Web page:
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5 December 2013 11:26 am ,
Vol. 342 ,
Dyslexia, a learning disability that hinders reading, hasn't been associated with deficits in vision, hearing, or...
Exotic, elusive, and dangerous, snakes have fascinated humankind for millennia. They can be hard to find, yet their...
Researchers have sequenced and analyzed the first two snake genomes, which represent two evolutionary extremes. The...
Snake venoms are remarkably complex mixtures that can stun or kill prey within minutes. But more and more researchers...
At age 30, Dutch biologist Freek Vonk has built up a respectable career as a snake scientist. But in his home country,...
Since arriving on the island of Guam in the 1940s, the brown tree snake ( Boiga irregularis ) has extirpated native...
An animal rights group known as the Nonhuman Rights Project filed lawsuits in three New York courts this week in an...
Researchers have been hot on the trail of the elusive Denisovans, a type of ancient human known only by their DNA and...
- 5 December 2013 11:26 am , Vol. 342 , #6163
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Wave on a Wire
17 November 2004 (All day)
After decades of tinkering with fiber optics, metal tubes, and plastic ribbons, scientists have discovered that all you need to detect an elusive form of electromagnetic ray is a bare metal wire. The simple technology may one day help doctors better explore the human body.
Terahertz rays bridge the gap between microwaves and infrared light in the least-explored portion of the electromagnetic spectrum. These beams can penetrate walls, boxes, and other barriers, helping scientists detect what's inside, yet they are safe for biological use. Labs worldwide are successfully pioneering terahertz emitters for medical diagnostics, wireless communications, and security imaging, but researchers have struggled to invent devices that can pick up the waves and guide them to a receiver. Neither the metal tubes used as microwave waveguides nor the optical fibers used for the near infrared are able to guide terahertz rays over long distances.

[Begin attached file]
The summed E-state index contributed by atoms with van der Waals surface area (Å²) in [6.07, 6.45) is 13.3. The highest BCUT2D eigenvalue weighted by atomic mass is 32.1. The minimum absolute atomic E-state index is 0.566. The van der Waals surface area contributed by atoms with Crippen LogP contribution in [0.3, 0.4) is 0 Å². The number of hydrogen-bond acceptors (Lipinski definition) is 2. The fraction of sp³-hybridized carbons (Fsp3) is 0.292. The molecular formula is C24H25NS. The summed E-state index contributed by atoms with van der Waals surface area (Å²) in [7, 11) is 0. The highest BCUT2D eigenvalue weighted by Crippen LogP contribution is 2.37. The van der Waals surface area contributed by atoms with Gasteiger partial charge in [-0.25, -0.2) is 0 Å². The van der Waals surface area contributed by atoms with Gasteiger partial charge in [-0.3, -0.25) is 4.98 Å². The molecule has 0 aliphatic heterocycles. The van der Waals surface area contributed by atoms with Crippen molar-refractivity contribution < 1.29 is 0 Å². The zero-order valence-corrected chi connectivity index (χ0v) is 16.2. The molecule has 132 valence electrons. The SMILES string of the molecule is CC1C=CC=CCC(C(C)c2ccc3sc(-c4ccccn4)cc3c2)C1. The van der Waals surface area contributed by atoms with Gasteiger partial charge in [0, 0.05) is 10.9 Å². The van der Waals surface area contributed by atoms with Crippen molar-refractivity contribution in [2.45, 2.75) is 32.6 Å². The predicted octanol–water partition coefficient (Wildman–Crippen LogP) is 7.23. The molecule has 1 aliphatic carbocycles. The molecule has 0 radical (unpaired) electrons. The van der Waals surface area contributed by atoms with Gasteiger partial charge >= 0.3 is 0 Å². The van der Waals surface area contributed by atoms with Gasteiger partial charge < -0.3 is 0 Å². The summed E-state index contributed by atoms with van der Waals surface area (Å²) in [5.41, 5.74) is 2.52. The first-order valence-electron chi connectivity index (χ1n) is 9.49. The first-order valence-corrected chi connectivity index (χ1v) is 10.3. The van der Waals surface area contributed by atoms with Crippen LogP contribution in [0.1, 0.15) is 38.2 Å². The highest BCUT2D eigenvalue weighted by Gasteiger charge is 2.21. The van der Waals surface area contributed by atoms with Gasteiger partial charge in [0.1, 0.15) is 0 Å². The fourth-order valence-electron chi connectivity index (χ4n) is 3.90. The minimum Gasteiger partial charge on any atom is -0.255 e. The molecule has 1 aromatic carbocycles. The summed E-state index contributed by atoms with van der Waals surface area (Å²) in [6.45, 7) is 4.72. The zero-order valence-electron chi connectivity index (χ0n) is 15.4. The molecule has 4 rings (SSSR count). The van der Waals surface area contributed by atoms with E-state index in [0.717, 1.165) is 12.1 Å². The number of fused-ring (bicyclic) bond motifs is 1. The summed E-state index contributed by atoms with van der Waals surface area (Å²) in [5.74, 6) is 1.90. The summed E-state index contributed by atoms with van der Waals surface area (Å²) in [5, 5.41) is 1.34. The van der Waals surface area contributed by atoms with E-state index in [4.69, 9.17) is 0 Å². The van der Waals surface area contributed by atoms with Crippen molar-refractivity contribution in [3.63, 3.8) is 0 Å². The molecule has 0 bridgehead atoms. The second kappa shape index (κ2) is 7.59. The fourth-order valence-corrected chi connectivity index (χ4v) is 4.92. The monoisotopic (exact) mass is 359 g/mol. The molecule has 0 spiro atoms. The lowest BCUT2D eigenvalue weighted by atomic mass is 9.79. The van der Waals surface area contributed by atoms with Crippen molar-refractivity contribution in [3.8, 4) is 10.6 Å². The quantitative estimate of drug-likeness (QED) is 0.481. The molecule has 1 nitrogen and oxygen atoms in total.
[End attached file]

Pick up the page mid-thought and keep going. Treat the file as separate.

In the 18 November issue of Nature, physicists Kanglin Wang and Daniel Mittleman of Rice University in Houston, Texas, show that plain stainless steel wires work just fine, with terahertz pulses even traveling down bends in the lines. Mittleman says that the waves are able to roam free on the wire without dispersing. That means terahertz pulses can be kept short, which is crucial to imaging. The researchers also show that a pair of metal wires can act as terahertz endoscopes. In their instrument, terahertz waves travel down one wire and back up the other, conveying information about targets in the body much as ultrasonic pulses do in echolocation.
"The simplicity of the whole idea, and the fact that no one has really demonstrated this before, is remarkable," says semiconductor physicist David Citrin of the Georgia Institute of Technology in Atlanta. He expects many further studies into how the wires can be optimized.